It is clear that in Denmark they have very different views about the way euthanasia is carried out to us in the UK. I think the main objections were surrounding the way it was done. I am not against euthanasia as a zoo- animal management tool, however I do disagree with some of the ways it is performed. The "captive-bolt gun" is an out-dated and brutal method of euthanasia, I have been witness to its use before, about twenty years ago, and it is not something I would like to witness again I can tell you.
Equally I think it was completely unnecessary to butcher the giraffe in full view of the public, (even though they were Danes and probably not as bothered about it as some of us were?), I think the "educational value" of seeing a giraffe carcass dismembered in public is very low indeed. I still need a lot of convincing about why exactly that was deemed necessary at all to perform that in front of the visiting public and world at large ???
In actual fact giraffes are one of THE most popular of zoo animals with the general public and this is another reason why this has caused so much debate and outrage.
As I said I am not against euthanasia at all, BUT it must be done correctly, with as least stress and pain as possible and without the need for any fuss or undue publicity. It is an accepted practice in zoos, which most people are fully aware of, they do not really need it to be glorified in that way.
Euthanasia should be used as a last resort, when all other reasonable avenues have been exhausted, the problem is that some zoos DO actually use it as a means of disposing animals that are causing them a problem, it is sometimes abused. Bad animal husbandry is often rectified with the use of euthanasia and that is wrong. Population control should be in place first. Sure accidents do happen , ie; unwanted pregnancies etc.., but if and when they do, they should be managed properly, even if that is to the inconvenience of the zoos concerned, they need to face up to the mistakes they make and not use euthanasia as some kind of quick fix!!!!
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  #13
Old 12-02-2014

Quote:
Originally Posted by Zooplantman View Post
Whether this current uproar dissipates in hours or days, the event itself will be dredged back up repeatedly for years to rally the public against zoos. The internet does not forget or forgive
You're sure? Anyone except zoofans still remembering Magdeburg? Unless it's a nude pic of a starlet, a lot of things tend to disappear. An increasing flood of data and a shortening attention span only support this trend. And among younger generations, the attitude prevails: "if it cannot be found online, it does not exist." See you in a week.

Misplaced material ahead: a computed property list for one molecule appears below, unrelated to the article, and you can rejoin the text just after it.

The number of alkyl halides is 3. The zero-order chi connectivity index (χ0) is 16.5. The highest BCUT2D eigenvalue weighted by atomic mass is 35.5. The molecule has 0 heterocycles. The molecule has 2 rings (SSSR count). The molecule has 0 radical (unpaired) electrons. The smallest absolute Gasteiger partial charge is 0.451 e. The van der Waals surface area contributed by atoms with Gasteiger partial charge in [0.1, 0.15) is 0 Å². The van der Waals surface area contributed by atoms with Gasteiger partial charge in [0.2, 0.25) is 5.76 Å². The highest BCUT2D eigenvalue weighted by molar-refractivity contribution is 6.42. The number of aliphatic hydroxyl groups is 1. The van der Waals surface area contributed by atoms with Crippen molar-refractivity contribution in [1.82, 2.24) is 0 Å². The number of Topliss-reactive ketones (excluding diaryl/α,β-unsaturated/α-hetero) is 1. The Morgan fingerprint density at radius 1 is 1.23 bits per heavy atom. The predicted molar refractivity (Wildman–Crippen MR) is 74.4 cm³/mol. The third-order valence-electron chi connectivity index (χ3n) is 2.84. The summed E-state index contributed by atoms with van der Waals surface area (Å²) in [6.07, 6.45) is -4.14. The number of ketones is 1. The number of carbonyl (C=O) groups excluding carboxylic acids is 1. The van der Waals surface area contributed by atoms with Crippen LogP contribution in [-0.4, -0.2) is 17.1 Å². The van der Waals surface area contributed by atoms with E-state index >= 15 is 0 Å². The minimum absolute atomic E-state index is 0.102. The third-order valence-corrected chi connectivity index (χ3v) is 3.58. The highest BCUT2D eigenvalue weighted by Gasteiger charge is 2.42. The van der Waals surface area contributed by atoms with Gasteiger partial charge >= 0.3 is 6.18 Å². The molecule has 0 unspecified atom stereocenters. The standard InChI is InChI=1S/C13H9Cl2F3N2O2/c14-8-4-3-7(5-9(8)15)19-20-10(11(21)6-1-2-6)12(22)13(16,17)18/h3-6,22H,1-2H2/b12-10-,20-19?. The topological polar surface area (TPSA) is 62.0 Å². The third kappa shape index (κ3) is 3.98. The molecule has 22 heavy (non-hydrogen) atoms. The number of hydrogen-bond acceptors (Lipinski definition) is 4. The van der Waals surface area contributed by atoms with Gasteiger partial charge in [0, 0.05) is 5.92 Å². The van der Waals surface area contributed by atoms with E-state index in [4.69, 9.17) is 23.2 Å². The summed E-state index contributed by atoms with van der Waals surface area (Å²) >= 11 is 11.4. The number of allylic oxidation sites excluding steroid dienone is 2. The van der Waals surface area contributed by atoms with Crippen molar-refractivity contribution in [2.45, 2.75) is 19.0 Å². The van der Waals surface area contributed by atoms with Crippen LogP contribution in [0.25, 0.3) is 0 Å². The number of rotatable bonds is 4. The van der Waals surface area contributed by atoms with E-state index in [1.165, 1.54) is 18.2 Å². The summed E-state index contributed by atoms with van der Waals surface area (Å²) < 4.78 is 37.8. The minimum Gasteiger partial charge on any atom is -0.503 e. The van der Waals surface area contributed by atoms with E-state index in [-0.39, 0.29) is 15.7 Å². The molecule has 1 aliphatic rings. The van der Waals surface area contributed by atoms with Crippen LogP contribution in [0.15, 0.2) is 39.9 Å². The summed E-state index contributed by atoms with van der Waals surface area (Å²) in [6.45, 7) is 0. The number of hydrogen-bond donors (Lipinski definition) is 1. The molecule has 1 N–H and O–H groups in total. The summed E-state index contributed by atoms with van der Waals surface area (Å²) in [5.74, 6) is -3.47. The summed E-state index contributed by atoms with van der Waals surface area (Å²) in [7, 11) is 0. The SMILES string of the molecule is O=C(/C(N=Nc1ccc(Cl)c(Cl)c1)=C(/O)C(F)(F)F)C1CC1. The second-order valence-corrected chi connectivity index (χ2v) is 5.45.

Last edited by Batto; 12-02-2014 at 04:37 PM..
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  #14
Old 12-02-2014

If the giraffe calf born at Copenhagen had been female instead of male , I doubt there would have been any problem finding a collection to take it . This would also apply to elephants , gorillas and many other species .
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  #15
Old 12-02-2014

"Breed to cull" policy is prohibited by law as cruelty to animals in many countries. Imagine animal shelter which allows cats to breed, euthanises kittens and feds them to the dogs!

All these countries allow euthanasia, but as the last resort.

Quote:
Originally Posted by bongorob View Post
I see nothing wrong with the culling of healthy animals if there is no alternative.
Key words here are "no alternative". Copenhagen zoo did not consider separating sexes, contraceptive nor vasectomy. Other zoos use these tools routinely.

Yes, policy of Copenhagen Zoo outraged even the majority of zoo supporters at Zoochat. Naturally, almost all laymen are outraged. So Copenhagen Zoo clearly harmed the public perception of zoos worldwide and something should be done about it.

I think EAZA and WAZA should have clear policy on matters like euthanasia and vasectomy. The key should be the middle-ground policy legally allowed in all countries and acceptable to the majority of public internationally. So no keeping bears in tiny cages, no breed to cull, no castrating great apes, no chopping wings of birds of prey.

Most European countries use more ethical policies, so it is fallacy to claim that conservation forces EAZA or WAZA to accept very low standards of animal welfare in Copenhagen.

And yes, my words on another closed thread still apply - zoo organizations need a policy on several other matters, like allowing room for some unexpected births.